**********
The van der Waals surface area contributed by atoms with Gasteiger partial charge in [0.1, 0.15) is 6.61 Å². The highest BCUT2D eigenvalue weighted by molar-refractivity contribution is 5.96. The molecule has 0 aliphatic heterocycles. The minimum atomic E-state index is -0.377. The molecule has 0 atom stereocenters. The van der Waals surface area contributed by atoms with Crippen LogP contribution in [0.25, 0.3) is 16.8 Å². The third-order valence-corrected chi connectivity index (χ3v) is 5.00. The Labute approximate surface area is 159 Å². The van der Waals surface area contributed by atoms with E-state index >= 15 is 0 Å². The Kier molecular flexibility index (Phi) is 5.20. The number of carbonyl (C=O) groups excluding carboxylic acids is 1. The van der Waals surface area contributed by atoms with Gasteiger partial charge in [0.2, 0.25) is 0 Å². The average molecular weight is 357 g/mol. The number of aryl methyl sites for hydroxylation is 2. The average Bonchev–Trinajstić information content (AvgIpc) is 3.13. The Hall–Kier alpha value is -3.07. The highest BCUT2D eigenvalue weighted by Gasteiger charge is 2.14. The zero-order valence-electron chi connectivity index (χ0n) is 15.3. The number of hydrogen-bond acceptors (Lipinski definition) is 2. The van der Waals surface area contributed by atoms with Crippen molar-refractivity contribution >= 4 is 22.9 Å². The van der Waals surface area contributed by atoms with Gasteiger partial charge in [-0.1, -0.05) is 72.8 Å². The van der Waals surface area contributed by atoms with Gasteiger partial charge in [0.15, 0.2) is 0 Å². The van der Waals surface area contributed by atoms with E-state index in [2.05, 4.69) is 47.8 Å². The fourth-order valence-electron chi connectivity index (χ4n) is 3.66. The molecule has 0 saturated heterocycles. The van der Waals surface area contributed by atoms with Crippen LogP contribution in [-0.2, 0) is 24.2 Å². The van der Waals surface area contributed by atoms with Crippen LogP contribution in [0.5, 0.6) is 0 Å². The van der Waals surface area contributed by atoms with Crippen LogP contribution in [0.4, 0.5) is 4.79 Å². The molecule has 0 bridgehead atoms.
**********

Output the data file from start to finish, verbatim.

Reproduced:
The van der Waals surface area contributed by atoms with Gasteiger partial charge in [0.1, 0.15) is 6.61 Å². The highest BCUT2D eigenvalue weighted by molar-refractivity contribution is 5.96. The molecule has 0 aliphatic heterocycles. The minimum atomic E-state index is -0.377. The molecule has 0 atom stereocenters. The van der Waals surface area contributed by atoms with Crippen LogP contribution in [0.25, 0.3) is 16.8 Å². The third-order valence-corrected chi connectivity index (χ3v) is 5.00. The Labute approximate surface area is 159 Å². The van der Waals surface area contributed by atoms with E-state index >= 15 is 0 Å². The Kier molecular flexibility index (Phi) is 5.20. The number of carbonyl (C=O) groups excluding carboxylic acids is 1. The van der Waals surface area contributed by atoms with Gasteiger partial charge in [0.2, 0.25) is 0 Å². The average molecular weight is 357 g/mol. The number of aryl methyl sites for hydroxylation is 2. The average Bonchev–Trinajstić information content (AvgIpc) is 3.13. The Hall–Kier alpha value is -3.07. The highest BCUT2D eigenvalue weighted by Gasteiger charge is 2.14. The zero-order valence-electron chi connectivity index (χ0n) is 15.3. The number of hydrogen-bond acceptors (Lipinski definition) is 2. The van der Waals surface area contributed by atoms with Crippen molar-refractivity contribution >= 4 is 22.9 Å². The van der Waals surface area contributed by atoms with Gasteiger partial charge in [-0.1, -0.05) is 72.8 Å². The van der Waals surface area contributed by atoms with Gasteiger partial charge in [0.15, 0.2) is 0 Å². The van der Waals surface area contributed by atoms with E-state index in [2.05, 4.69) is 47.8 Å². The fourth-order valence-electron chi connectivity index (χ4n) is 3.66. The molecule has 0 saturated heterocycles. The van der Waals surface area contributed by atoms with Crippen LogP contribution in [-0.2, 0) is 24.2 Å². The van der Waals surface area contributed by atoms with Crippen LogP contribution in [0.5, 0.6) is 0 Å². The van der Waals surface area contributed by atoms with Crippen LogP contribution in [0.4, 0.5) is 4.79 Å². The molecule has 0 bridgehead atoms.